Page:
This post, authored by Co-Founder Harry Leibowitz, originally appeared in Huffington Post Impact on January 8, 2016.
This week, we opened nominations for our newest Award at World of Children – the Child Protection Award. The Award represents a minimum annual commitment of $50,000 by our organization to combatting child trafficking, child slavery, and child abuse worldwide. In the flurry of activity that’s led to this recent announcement, I keep coming back to a memory from our 2013 trip to Nepal – to the girls who first showed us the need for an Award and a commitment like this.
During a visit to World of Children Honoree Douglas MacLagan’s CWS Nepal, we sat around a table with 7 girls, ranging in age from 10 to 14 years old. All of the girls had been trafficked into sex slavery and endured that life for over a year. Two of the girls had been forced to live as sex slaves for over 3 years of their young, precious lives.
None of the girls could look up or meet our eyes. Two of the little girls held hands so tightly, I wondered if they would ever let go. Even though they’d now been “safe” and in treatment with CWS for anywhere from several weeks to several months, they were still obviously so terribly broken. I got the impression that there was no real way to put them back together and make them whole again. No way to undo the terrible hurt they’d endured.
But as CWS facilitator spoke, a few of the girls began to respond. They slowly lifted their heads and began to listen, tentatively, to her words. It had taken them weeks – or months – to get to this point, but it was a start. The process of their recovery will be a long and arduous one – perhaps it will never be completely over. But our honorees and their organizations who work with rescued victims around the world, never give up. They work with these girls and boys to help them heal, to help them regain self-respect and confidence, and to help them learn to trust again and live as full, self-supporting members of society.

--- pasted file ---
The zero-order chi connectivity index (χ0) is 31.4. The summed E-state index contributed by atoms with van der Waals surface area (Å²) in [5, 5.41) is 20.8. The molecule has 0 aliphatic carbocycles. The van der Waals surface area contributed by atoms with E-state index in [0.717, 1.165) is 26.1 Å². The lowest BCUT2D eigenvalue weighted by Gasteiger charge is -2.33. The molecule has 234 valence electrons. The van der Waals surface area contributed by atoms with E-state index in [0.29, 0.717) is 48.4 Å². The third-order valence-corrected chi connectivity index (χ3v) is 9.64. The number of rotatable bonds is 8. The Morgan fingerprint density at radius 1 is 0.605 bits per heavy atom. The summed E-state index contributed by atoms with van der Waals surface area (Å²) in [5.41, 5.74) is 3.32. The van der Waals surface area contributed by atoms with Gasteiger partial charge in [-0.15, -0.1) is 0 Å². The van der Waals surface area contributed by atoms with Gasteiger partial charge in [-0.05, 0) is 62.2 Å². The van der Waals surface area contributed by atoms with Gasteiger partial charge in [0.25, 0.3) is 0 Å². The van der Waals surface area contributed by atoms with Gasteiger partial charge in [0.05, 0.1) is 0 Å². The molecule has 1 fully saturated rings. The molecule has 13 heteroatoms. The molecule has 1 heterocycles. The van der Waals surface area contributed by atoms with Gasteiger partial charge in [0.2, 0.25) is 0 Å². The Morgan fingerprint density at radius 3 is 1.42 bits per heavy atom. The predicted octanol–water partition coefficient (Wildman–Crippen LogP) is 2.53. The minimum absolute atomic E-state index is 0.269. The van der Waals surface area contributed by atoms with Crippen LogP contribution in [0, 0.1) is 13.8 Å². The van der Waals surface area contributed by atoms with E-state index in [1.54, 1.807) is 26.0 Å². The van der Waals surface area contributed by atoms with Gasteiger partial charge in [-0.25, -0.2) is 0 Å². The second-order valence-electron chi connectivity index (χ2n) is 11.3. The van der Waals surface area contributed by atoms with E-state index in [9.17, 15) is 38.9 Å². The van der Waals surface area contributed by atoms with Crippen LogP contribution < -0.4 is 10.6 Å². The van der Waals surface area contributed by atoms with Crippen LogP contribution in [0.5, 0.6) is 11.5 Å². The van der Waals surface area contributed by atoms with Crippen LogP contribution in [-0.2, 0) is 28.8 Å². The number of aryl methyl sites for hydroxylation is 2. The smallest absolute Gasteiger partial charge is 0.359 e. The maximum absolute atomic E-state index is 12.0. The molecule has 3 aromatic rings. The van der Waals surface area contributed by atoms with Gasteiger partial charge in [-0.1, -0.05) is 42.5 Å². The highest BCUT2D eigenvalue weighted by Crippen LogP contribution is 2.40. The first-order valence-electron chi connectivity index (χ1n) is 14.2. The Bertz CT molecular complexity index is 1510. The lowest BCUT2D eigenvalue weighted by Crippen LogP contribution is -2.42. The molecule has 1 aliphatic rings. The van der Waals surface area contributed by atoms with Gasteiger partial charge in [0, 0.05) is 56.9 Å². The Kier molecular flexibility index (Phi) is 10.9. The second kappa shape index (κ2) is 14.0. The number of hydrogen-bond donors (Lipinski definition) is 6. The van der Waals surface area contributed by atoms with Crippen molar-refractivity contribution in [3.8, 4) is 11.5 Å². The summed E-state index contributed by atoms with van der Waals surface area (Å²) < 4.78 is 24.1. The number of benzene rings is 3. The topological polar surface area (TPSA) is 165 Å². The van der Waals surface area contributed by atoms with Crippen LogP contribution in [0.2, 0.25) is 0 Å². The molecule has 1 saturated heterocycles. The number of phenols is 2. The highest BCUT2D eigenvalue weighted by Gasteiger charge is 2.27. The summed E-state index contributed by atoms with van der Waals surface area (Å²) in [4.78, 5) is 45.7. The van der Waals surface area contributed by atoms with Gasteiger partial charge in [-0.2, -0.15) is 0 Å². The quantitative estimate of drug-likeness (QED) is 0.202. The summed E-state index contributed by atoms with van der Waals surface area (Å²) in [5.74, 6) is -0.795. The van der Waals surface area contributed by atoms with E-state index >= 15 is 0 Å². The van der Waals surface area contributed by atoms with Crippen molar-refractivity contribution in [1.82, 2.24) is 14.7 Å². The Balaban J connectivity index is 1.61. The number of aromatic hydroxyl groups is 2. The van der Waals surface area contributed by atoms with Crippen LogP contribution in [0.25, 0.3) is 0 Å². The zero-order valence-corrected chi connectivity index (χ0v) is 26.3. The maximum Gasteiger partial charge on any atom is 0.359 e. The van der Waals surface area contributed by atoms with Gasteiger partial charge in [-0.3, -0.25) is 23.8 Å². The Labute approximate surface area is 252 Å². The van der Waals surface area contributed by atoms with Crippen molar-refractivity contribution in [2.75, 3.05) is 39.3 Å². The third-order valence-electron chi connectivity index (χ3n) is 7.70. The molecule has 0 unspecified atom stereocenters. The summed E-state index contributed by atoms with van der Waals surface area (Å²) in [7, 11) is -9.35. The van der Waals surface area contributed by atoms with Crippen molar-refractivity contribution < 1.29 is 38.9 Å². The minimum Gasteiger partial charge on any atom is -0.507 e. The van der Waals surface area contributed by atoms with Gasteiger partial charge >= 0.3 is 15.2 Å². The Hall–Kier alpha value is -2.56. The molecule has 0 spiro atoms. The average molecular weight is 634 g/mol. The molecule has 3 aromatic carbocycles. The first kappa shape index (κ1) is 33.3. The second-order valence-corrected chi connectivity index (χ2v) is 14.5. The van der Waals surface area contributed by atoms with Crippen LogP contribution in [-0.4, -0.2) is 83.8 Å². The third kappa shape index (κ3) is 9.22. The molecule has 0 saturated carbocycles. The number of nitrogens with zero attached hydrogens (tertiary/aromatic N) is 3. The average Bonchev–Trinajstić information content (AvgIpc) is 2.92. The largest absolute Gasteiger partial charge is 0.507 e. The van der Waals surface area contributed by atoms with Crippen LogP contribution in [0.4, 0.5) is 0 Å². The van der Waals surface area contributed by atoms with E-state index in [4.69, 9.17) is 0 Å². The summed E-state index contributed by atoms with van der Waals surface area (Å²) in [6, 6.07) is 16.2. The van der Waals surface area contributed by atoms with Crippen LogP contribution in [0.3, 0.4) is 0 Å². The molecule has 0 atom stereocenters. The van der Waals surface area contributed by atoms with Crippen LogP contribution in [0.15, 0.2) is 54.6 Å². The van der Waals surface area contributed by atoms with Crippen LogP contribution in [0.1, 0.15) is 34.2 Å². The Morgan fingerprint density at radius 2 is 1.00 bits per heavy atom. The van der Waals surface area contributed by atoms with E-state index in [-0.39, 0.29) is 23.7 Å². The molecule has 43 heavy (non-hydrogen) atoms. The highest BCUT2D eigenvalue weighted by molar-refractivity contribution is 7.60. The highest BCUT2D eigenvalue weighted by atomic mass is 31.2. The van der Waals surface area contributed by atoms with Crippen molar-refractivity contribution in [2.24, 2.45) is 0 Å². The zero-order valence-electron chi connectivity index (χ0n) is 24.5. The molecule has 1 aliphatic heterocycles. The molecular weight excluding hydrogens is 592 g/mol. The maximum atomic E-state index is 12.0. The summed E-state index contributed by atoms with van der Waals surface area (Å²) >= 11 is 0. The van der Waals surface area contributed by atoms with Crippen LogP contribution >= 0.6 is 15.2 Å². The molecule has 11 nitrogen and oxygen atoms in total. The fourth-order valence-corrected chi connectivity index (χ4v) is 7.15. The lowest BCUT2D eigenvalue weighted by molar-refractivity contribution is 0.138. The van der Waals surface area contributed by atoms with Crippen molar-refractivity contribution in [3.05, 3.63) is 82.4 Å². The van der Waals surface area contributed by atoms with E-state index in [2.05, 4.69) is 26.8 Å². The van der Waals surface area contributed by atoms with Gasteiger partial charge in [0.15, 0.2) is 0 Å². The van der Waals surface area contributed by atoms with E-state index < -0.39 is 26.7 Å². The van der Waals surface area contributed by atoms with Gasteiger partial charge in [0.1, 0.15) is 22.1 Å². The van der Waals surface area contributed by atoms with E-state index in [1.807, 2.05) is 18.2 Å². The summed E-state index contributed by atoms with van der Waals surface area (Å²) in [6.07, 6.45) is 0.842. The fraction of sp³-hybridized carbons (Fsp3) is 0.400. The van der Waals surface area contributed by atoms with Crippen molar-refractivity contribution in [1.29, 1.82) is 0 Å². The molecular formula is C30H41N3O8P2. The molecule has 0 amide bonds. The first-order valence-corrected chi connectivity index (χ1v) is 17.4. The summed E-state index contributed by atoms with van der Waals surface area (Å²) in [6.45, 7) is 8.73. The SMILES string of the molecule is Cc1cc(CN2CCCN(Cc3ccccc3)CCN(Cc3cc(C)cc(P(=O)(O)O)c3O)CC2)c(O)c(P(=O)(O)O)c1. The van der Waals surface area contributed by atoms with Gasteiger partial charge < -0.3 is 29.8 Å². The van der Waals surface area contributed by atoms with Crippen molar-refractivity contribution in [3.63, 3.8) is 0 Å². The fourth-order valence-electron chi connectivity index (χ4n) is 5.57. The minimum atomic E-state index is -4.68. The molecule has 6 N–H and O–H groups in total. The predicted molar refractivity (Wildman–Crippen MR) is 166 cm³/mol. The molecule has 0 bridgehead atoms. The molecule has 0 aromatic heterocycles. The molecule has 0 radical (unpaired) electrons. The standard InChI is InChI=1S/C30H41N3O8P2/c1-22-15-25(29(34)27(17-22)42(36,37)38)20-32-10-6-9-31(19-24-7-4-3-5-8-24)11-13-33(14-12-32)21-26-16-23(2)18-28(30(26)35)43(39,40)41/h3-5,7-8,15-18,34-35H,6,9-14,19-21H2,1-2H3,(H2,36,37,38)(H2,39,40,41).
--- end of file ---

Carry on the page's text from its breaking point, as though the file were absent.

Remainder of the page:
These girls we met that day were just 7 of the millions of child victims of trafficking living around the world today, not just in poor countries like Nepal but also in developed countries, including the United States. I say “millions” vaguely because nobody really knows the full extent of these practices. Child trafficking is a nefarious enterprise conducted largely in the dark and often sanctioned by the very authorities tasked with protecting children. The last comprehensive global estimate of trafficking was completed more than a dozen years ago (in 2002) by the International Labor Organization (ILO).
Since then, there have been extrapolations of the data, estimates, and discussions but no way to come to a firm number. Based on the most recent information provided by UNICEF, the 2002 ILO number of 1.2 million children affected by trafficking is still the prevailing number used to reference the issue. Add to this the findings of a 2014 report by the United Nations indicating that between 2004 and 2011, the number of children detected as victims of trafficking has risen dramatically as a percentage of total detected trafficking cases (from 10% to 21% girl children and from 3% to 12% boy children) and it becomes clear that child trafficking is a huge and growing threat to child safety and well-being worldwide.